Odio París, Odio París
El Genio Equivocado, Spain
by Andrew Casillas
Here’s a quick summary for the simpletons in the audience: Odio París’ debut full-length sounds pretty similar to The Pains of Being Pure at Heart. So however you feel about that band’s first record, this album will leave you with pretty much the same taste in your mouth. Thanks for reading Club Fonograma! Alright, for the rest of you, here’s the low-down. This Odio París debut LP is fantastic. Like the sort of fantastic that makes you want to go to sleep ASAP so you can get up and go play this record for all of your friends the next day.
While it is the latest in a wave of indie rock records bringing back the sounds of the George H.W. Bush years, this one brings something to the table that this wave of mainly-hucksters routinely overlook: warmth. That’s not to say that this is a loving record—if you and your partner decide to play one of these cuts at your wedding, I am assuming you don’t really have many family members. What these guys have and understand is that, beyond the sheen and feedback needed for that My Bloody Valentine/Sarah Records-indebted white noise, the great shoegaze records evoked a feeling. That oblique feeling that tortures your gut until you submit to its subtle dominance. Loveless, For Keeps, and even Ride’s Nowhere were not built on the extravagance of their façade, their greatness lies within the layers underneath their framework. Those were records that would not let you take them at face value. Some bands work years to put these parts together. Odio París, on the other hand, have crafted an evocative, haze-filled classic on their first attempt.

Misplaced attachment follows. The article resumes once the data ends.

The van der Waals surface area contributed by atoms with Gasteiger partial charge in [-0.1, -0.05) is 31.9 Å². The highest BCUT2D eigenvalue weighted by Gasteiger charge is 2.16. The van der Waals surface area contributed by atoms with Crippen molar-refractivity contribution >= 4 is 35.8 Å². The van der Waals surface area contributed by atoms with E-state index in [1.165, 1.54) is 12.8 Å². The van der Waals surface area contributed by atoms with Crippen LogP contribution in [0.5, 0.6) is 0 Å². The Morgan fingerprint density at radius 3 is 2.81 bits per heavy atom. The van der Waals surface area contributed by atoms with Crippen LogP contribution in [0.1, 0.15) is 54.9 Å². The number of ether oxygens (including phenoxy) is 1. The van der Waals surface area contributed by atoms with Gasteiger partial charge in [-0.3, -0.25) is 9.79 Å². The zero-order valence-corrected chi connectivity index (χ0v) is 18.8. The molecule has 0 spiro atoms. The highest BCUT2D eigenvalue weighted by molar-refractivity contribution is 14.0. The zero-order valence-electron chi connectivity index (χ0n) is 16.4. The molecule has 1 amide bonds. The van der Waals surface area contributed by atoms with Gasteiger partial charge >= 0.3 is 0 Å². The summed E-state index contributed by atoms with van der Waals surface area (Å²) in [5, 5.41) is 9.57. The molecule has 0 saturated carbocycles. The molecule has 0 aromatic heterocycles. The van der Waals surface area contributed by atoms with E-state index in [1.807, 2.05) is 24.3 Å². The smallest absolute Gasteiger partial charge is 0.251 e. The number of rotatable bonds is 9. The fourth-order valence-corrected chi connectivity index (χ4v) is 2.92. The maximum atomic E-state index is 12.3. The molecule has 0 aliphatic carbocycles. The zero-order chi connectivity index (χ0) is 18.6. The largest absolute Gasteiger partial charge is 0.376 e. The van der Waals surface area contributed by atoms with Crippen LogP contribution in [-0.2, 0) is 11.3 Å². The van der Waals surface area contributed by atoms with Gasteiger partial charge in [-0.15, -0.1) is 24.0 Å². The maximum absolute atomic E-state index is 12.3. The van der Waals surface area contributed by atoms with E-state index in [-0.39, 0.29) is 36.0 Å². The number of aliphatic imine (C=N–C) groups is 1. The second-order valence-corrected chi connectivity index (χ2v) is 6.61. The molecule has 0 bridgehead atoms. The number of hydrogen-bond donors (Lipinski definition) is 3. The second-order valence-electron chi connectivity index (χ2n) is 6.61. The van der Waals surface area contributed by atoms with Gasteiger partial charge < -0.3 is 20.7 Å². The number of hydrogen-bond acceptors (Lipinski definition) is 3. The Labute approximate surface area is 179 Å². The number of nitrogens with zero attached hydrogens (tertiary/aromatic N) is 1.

Odio París is one of those records that’s greater than the sum of its parts. Indeed, if there’s one real flaw on the album, it’s the lack of one defining, anthem-like number. However, that doesn’t mean that you will have trouble finding a wealth of great tunes throughout the record. From “Cuando Nadie Pone un Disco” and it’s Sonic Youth-but-with-keyboards! vibe to the ethereal qualities of closer “Nana Blanca,” the entire album sounds crafted to appeal to anyone’s tastes. Lyrically, the album’s tales of love and despair are a bit naïve in nature, which I realize can be a turn-off to many, and that’s fair. But when these guys dress it up in shoegaze-ravers like “Ahora Sabes” and the delicately poppy “San Antonio,” the drama can be too delicious to ignore.
Some people out there may instantly turn off when they hear white noise; some may still listen to Loveless once-per-week (for real, I know you’re out there). Whatever your previous experience is with this sort of rock music, Odio París is definitely a band that’s worth giving a precious listen to. Who knows? You may fall in love with them, or they may fall in love with you. Or you might hate the record. However your ultimate feelings may turn out, you’ll know that there’s definitely something about this album—even if it's stuck in your gut.
Odio París, Odio París